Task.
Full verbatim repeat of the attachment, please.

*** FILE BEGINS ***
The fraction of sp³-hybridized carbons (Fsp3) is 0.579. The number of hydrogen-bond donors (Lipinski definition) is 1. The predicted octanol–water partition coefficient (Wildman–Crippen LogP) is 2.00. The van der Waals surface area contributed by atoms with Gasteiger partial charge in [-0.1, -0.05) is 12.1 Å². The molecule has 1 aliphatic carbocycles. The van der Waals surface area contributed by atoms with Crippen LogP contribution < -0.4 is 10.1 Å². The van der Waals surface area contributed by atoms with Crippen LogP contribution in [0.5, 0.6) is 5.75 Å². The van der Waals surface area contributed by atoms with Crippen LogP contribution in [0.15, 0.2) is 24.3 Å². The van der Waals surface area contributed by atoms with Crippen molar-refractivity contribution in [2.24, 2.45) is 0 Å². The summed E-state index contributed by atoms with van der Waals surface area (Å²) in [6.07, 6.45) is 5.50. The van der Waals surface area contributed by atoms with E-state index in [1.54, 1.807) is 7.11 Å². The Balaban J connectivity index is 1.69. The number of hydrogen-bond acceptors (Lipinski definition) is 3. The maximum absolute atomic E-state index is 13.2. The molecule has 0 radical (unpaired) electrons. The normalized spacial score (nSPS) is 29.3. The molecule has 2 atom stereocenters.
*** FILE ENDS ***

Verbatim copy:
The fraction of sp³-hybridized carbons (Fsp3) is 0.579. The number of hydrogen-bond donors (Lipinski definition) is 1. The predicted octanol–water partition coefficient (Wildman–Crippen LogP) is 2.00. The van der Waals surface area contributed by atoms with Gasteiger partial charge in [-0.1, -0.05) is 12.1 Å². The molecule has 1 aliphatic carbocycles. The van der Waals surface area contributed by atoms with Crippen LogP contribution < -0.4 is 10.1 Å². The van der Waals surface area contributed by atoms with Crippen LogP contribution in [0.5, 0.6) is 5.75 Å². The van der Waals surface area contributed by atoms with Crippen LogP contribution in [0.15, 0.2) is 24.3 Å². The van der Waals surface area contributed by atoms with Crippen molar-refractivity contribution in [2.24, 2.45) is 0 Å². The summed E-state index contributed by atoms with van der Waals surface area (Å²) in [6.07, 6.45) is 5.50. The van der Waals surface area contributed by atoms with E-state index in [1.54, 1.807) is 7.11 Å². The Balaban J connectivity index is 1.69. The number of hydrogen-bond acceptors (Lipinski definition) is 3. The maximum absolute atomic E-state index is 13.2. The molecule has 0 radical (unpaired) electrons. The normalized spacial score (nSPS) is 29.3. The molecule has 2 atom stereocenters.